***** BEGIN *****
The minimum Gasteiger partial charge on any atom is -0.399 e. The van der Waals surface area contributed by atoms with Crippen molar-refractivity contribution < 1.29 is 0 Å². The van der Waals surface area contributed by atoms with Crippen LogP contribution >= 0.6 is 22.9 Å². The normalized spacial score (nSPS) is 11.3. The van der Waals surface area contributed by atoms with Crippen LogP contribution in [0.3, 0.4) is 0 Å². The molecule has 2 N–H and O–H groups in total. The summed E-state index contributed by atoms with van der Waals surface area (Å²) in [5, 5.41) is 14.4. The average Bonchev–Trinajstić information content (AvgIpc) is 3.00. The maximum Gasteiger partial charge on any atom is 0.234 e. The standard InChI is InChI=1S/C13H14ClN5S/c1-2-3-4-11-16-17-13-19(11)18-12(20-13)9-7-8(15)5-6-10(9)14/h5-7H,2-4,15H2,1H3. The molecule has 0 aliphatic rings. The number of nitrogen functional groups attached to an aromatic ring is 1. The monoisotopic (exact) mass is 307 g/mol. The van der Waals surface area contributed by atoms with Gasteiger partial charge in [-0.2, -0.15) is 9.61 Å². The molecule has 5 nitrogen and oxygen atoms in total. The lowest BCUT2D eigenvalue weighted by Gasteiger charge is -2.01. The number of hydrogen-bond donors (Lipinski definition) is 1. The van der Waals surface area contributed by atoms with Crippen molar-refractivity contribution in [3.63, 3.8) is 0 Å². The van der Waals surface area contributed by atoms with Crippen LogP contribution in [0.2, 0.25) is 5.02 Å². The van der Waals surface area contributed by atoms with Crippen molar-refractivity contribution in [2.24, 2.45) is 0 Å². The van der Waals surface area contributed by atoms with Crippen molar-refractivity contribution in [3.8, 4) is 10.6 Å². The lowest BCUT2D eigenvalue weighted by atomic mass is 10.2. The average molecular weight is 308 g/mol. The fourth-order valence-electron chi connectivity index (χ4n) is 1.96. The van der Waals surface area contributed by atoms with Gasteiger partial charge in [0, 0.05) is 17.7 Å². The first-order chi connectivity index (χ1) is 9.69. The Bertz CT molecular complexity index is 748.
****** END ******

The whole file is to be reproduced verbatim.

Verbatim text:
The minimum Gasteiger partial charge on any atom is -0.399 e. The van der Waals surface area contributed by atoms with Crippen molar-refractivity contribution < 1.29 is 0 Å². The van der Waals surface area contributed by atoms with Crippen LogP contribution >= 0.6 is 22.9 Å². The normalized spacial score (nSPS) is 11.3. The van der Waals surface area contributed by atoms with Crippen LogP contribution in [0.3, 0.4) is 0 Å². The molecule has 2 N–H and O–H groups in total. The summed E-state index contributed by atoms with van der Waals surface area (Å²) in [5, 5.41) is 14.4. The average Bonchev–Trinajstić information content (AvgIpc) is 3.00. The maximum Gasteiger partial charge on any atom is 0.234 e. The standard InChI is InChI=1S/C13H14ClN5S/c1-2-3-4-11-16-17-13-19(11)18-12(20-13)9-7-8(15)5-6-10(9)14/h5-7H,2-4,15H2,1H3. The molecule has 0 aliphatic rings. The number of nitrogen functional groups attached to an aromatic ring is 1. The monoisotopic (exact) mass is 307 g/mol. The van der Waals surface area contributed by atoms with Gasteiger partial charge in [-0.2, -0.15) is 9.61 Å². The molecule has 5 nitrogen and oxygen atoms in total. The lowest BCUT2D eigenvalue weighted by Gasteiger charge is -2.01. The number of hydrogen-bond donors (Lipinski definition) is 1. The van der Waals surface area contributed by atoms with Crippen molar-refractivity contribution in [3.63, 3.8) is 0 Å². The van der Waals surface area contributed by atoms with Crippen LogP contribution in [0.2, 0.25) is 5.02 Å². The van der Waals surface area contributed by atoms with Crippen molar-refractivity contribution in [2.24, 2.45) is 0 Å². The van der Waals surface area contributed by atoms with Crippen molar-refractivity contribution in [3.8, 4) is 10.6 Å². The lowest BCUT2D eigenvalue weighted by atomic mass is 10.2. The average molecular weight is 308 g/mol. The fourth-order valence-electron chi connectivity index (χ4n) is 1.96. The van der Waals surface area contributed by atoms with Gasteiger partial charge in [0, 0.05) is 17.7 Å². The first-order chi connectivity index (χ1) is 9.69. The Bertz CT molecular complexity index is 748.